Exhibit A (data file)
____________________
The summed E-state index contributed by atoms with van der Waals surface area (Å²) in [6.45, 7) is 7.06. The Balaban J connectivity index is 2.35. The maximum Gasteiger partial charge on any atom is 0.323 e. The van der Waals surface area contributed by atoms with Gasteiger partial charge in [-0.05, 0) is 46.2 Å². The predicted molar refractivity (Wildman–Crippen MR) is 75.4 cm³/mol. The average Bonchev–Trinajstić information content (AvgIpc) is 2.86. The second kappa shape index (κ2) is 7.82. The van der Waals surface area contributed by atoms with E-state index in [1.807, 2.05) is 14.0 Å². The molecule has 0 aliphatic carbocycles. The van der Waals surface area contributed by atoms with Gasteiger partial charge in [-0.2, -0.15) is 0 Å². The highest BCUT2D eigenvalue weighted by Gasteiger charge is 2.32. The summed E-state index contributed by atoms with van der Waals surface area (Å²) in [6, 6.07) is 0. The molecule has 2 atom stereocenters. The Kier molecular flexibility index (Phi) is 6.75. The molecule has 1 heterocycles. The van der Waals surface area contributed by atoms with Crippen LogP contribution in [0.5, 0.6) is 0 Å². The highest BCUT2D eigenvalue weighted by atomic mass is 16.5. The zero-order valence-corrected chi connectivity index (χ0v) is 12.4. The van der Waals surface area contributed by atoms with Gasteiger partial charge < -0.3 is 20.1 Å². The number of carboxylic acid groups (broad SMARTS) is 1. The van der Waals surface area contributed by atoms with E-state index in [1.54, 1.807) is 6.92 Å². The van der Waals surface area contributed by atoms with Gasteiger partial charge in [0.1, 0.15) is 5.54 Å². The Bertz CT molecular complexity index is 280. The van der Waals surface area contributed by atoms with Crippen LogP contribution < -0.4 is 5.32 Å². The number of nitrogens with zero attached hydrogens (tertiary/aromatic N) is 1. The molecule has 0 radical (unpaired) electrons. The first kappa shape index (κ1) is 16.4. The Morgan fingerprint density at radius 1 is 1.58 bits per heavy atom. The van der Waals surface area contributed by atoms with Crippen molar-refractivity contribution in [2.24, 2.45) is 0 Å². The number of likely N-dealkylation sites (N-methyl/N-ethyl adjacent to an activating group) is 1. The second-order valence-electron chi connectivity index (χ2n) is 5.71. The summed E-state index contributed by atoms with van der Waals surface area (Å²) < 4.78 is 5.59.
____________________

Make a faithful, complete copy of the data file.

The summed E-state index contributed by atoms with van der Waals surface area (Å²) in [6.45, 7) is 7.06. The Balaban J connectivity index is 2.35. The maximum Gasteiger partial charge on any atom is 0.323 e. The van der Waals surface area contributed by atoms with Gasteiger partial charge in [-0.05, 0) is 46.2 Å². The predicted molar refractivity (Wildman–Crippen MR) is 75.4 cm³/mol. The average Bonchev–Trinajstić information content (AvgIpc) is 2.86. The second kappa shape index (κ2) is 7.82. The van der Waals surface area contributed by atoms with E-state index in [1.807, 2.05) is 14.0 Å². The molecule has 0 aliphatic carbocycles. The van der Waals surface area contributed by atoms with Gasteiger partial charge in [-0.2, -0.15) is 0 Å². The highest BCUT2D eigenvalue weighted by Gasteiger charge is 2.32. The summed E-state index contributed by atoms with van der Waals surface area (Å²) in [6, 6.07) is 0. The molecule has 2 atom stereocenters. The Kier molecular flexibility index (Phi) is 6.75. The molecule has 1 heterocycles. The van der Waals surface area contributed by atoms with Crippen LogP contribution in [0.5, 0.6) is 0 Å². The highest BCUT2D eigenvalue weighted by atomic mass is 16.5. The zero-order valence-corrected chi connectivity index (χ0v) is 12.4. The van der Waals surface area contributed by atoms with Gasteiger partial charge < -0.3 is 20.1 Å². The number of carboxylic acid groups (broad SMARTS) is 1. The van der Waals surface area contributed by atoms with E-state index in [1.54, 1.807) is 6.92 Å². The van der Waals surface area contributed by atoms with Gasteiger partial charge in [0.1, 0.15) is 5.54 Å². The Bertz CT molecular complexity index is 280. The van der Waals surface area contributed by atoms with Crippen LogP contribution < -0.4 is 5.32 Å². The number of nitrogens with zero attached hydrogens (tertiary/aromatic N) is 1. The molecule has 0 radical (unpaired) electrons. The first kappa shape index (κ1) is 16.4. The Morgan fingerprint density at radius 1 is 1.58 bits per heavy atom. The van der Waals surface area contributed by atoms with Crippen molar-refractivity contribution in [2.24, 2.45) is 0 Å². The number of likely N-dealkylation sites (N-methyl/N-ethyl adjacent to an activating group) is 1. The second-order valence-electron chi connectivity index (χ2n) is 5.71. The summed E-state index contributed by atoms with van der Waals surface area (Å²) < 4.78 is 5.59.